Teddy Oscar, Abuja
The House of Representatives on Thursday rejected the suspension of Mallam Sanusi Lamido Sanusi as the Central Bank of Nigeria (CBN) governor by President Goodluck Jonathan.
The lawmakers, who had a rowdy session deliberating the issue on the floor of the House, thereafter declared the action as unconstitutional.
Recall that Jonathan announced the suspension of Sanusi in a statement singed early Thursday by Mr. Reuben Abati, special adviser to the President on media & publicity.
Jonathan, in the statement, noted that the reports of the Financial Reporting Council of Nigeria (FRCN) and other investigating bodies, have indicate clearly that Sanusi’s tenure has been characterised by various acts of financial recklessness and misconduct, which are inconsistent with the administration’s vision of a central bank propelled by the core values of focused economic management, prudence, transparency and financial discipline.
The lawmakers, however, declared that Sanusi’s suspension was “unacceptable” because it was in breach of Section 11(7) of the Central Bank of Nigeria Act, 2007.
This was sequel to a motion raised under matters of urgent national importance by Hon. Samson Raphael Osagie, House minority whip, who said that the President’s action was in breach of the law establishing the office of the CBN boss.
Osagie, who demanded for the reversal of the executive fiat in his motion entitled ‘suspension of the governor of CBN, Mallam Sanusi Lamido Sanusi’, told the House that by the said Act, nobody had the power to suspend a head of the nation’s apex bank.
“By the CBN Act, 2007 as amended, there seems to be no provision empowering the president or any body to suspend the governor of CBN. Only section 11(7) of the Act gives the president powers to remove the CBN governor, subject to approval of 2/3 majority of the Senate,” he added.
He also noted that the timing of the decision was curious and did not allow for a just treatment of Sanusi.
“The suspension is coming at a time when the CBN governor has made allegations of missing funds or funds unremitted into the federation account, and which allegations have not been resolved.
“The House is further worried that the allegations of recklessness by the Financial Reporting Council upon which he was suspended did not indicate whether the CBN was giving fair hearing in accordance with the constitution.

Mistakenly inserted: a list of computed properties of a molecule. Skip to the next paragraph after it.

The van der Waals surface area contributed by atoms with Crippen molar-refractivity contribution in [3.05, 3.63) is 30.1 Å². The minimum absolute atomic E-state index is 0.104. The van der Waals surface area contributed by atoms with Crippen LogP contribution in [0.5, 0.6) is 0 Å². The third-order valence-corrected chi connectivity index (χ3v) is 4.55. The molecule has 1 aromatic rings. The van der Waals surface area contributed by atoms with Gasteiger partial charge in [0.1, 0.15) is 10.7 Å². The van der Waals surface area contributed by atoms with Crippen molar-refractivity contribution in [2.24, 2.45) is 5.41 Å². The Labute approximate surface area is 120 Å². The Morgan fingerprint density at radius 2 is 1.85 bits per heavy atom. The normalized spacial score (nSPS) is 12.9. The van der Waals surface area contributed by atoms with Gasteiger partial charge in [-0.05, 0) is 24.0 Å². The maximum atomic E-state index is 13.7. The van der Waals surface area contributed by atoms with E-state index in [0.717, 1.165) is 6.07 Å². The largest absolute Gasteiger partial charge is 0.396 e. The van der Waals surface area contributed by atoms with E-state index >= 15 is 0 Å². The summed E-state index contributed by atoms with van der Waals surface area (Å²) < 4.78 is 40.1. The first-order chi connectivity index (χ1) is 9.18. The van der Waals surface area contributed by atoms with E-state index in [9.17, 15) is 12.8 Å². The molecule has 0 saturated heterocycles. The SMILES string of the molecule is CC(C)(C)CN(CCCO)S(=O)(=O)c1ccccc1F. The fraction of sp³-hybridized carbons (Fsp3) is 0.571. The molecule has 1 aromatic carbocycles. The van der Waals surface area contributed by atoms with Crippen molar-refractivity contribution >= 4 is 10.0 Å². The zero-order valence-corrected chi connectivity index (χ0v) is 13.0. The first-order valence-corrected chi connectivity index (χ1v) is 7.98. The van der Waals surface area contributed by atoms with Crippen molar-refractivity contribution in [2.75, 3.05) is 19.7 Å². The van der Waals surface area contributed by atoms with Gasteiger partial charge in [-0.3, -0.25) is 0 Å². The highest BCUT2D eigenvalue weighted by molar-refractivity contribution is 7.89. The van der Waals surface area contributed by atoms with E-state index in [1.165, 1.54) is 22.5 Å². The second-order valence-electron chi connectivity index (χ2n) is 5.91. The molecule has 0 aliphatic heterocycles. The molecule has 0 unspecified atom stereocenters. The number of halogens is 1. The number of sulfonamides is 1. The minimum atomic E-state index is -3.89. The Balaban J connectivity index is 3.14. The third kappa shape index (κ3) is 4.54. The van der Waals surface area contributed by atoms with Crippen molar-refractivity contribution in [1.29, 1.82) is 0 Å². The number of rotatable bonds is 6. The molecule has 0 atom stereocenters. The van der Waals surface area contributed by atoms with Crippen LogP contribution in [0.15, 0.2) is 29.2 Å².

“The House has made numerous resolutions bordering on corruption against certain public officers for which the President has refused to act,” he said.
Wondering why Jonathan was quick to act on Sanusi, Osagie warned that, if condoned, the decision of the President would undermine the rights to fair hearing and democracy.
He concluded his motion, which was read amid commotion and interjections, by urging the House to mandate it’s committees on Justice and Legislative Compliance, headed by the duo of Hon. Aminu Shagari and Hon. Akinderu Fatai, respectively, to compile the resolutions from the House against certain individuals for which Jonathan has refused to act and report to the House.
“The House should mandate the committees on Justice and Legislative Compliance to compile all resolutions of the House, which has indicted any public officer for which the President has refused to act for purpose and request the President to act on them expeditiously,” he concluded.
In her contribution, Hon. Nkoyo Toyo said that the suspension of Sanusi was sad and contemptuous of the man, who had worked assiduously and courageously.
She regretted that her colleagues for and against the motion, were playing politics with the matter.
But before the motion was adopted, Hon. Karibo Nado kicked against it, citing Order 9 Rule 47.
Also kicking against the motion was Hon. Nnanna Igbokwe, who insisted that Jonathan’s decision to suspend the apex banker was in line with the Public Service rules and within the discretionary powers of the President.
> But Rt. Hon. Aminu Waziri Tambuwal, speaker, however, overruled both opponents to the motion, affirming the Osagie’s point.